TED is known for putting together an eclectic program that features ideas from all different disciplines, leaving the attendees to make the linkages among the talks. Today, we had back-to-back talks on the same topic, presenting oppposite views.
First up was Paul Gilding. Former global CEO of Greenpeace, and author of The Great Disruption, Paul's message was clear: the earth is full. We need 1.5 earths to maintain our current economy. This growth will therefore have to come to a stop, because of the laws of physics, chemistry and economics. Since this crisis is inevitable, the only thing left for us to do is to choose how we will react and how early we will react. The earlier we react, the less the cost will be and the gentler the landing. However, if we don't prepare for such enormous disruption, it will be truly ugly.
Paul was frank in saying his purpose was to instil sufficient fear to overcome complacency, change people's behaviour and drive an urgent commitment to change.
The next talk was by Peter Diamandes. Peter runs the X Prize and is a co-founder of the Singularity University, with Ray Kurzweil. He is a disciple of the Kurzweil doctrine that we all underestimate the pace of technological innovation: such innovation always advances exponentially, whereas our expectations tend to be linear.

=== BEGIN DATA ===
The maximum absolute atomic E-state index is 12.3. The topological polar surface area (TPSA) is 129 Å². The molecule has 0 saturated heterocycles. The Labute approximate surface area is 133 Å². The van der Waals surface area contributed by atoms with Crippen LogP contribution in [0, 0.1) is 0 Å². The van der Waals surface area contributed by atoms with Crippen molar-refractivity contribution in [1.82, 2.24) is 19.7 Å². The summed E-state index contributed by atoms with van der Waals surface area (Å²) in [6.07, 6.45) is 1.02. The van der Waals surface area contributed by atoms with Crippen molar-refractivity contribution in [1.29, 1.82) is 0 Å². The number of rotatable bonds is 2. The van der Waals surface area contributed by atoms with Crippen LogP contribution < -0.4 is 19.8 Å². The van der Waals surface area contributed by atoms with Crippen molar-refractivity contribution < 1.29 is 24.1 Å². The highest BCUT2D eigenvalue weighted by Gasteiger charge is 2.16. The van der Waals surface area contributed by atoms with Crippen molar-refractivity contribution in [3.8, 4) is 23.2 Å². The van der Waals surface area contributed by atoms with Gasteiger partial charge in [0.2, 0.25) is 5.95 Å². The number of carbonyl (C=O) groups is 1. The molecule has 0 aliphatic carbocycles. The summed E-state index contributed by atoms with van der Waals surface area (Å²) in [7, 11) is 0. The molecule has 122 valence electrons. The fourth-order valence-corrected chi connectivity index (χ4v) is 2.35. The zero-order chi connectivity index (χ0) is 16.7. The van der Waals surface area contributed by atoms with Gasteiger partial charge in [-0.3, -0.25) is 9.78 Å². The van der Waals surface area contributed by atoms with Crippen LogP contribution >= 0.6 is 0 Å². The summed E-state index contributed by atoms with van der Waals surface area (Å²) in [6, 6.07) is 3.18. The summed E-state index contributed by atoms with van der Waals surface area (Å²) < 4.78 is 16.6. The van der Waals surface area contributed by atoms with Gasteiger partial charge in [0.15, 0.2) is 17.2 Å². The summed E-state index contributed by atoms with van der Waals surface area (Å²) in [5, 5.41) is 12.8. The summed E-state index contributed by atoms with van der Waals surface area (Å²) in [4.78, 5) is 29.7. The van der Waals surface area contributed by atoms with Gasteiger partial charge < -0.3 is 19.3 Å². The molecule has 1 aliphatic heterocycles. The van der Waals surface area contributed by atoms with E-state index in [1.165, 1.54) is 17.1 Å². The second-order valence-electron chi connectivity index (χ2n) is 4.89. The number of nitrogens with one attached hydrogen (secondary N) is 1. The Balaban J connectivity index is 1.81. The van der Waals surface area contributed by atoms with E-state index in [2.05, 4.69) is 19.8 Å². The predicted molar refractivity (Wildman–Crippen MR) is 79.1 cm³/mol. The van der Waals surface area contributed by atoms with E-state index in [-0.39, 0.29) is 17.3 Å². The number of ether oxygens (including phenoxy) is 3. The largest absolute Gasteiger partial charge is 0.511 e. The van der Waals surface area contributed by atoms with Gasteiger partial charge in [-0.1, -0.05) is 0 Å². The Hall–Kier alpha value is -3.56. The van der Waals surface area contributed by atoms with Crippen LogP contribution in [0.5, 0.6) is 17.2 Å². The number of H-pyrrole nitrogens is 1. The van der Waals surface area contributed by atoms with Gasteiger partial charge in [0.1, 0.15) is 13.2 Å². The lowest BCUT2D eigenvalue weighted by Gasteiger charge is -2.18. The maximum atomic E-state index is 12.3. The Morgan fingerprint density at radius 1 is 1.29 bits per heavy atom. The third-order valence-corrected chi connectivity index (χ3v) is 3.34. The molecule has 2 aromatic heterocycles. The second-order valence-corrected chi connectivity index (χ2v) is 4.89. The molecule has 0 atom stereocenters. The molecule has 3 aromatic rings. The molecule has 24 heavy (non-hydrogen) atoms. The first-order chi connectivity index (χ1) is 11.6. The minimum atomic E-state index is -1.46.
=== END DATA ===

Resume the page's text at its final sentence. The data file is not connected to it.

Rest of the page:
Because of mankind's ingenuity and the relentless laws of change (think Moore's Law which says computing power doubles about every 18 months), challenges that look insurmountable today will certainly be overcome by technological improvements tomorrow. The earth is nowhere near full. There isn't any real scarcity, just accessibility problems. There's lots of solar energy to support us - we just have to harness it. There's lots of water; we just have to harness the oceans. In essence, Peter was saying, "Don't worry about it. We got it."
Chris Anderson asked for a show of hands supporting Peter or Paul. The vote was almost even, with a slight edge for Peter's optimism. That was an interesting result in a crowd that has been accused of unreasoning Silicon Valley optimism.
To me, there was huge irony in the question. If you really believed Paul's message of doom and took action, then Peter's prediction is likely to come true. If you sat back comfortably, believing Peter's optimistic message, then perhaps Paul's prediction would come true. Is that self-unfulfilling prophecy?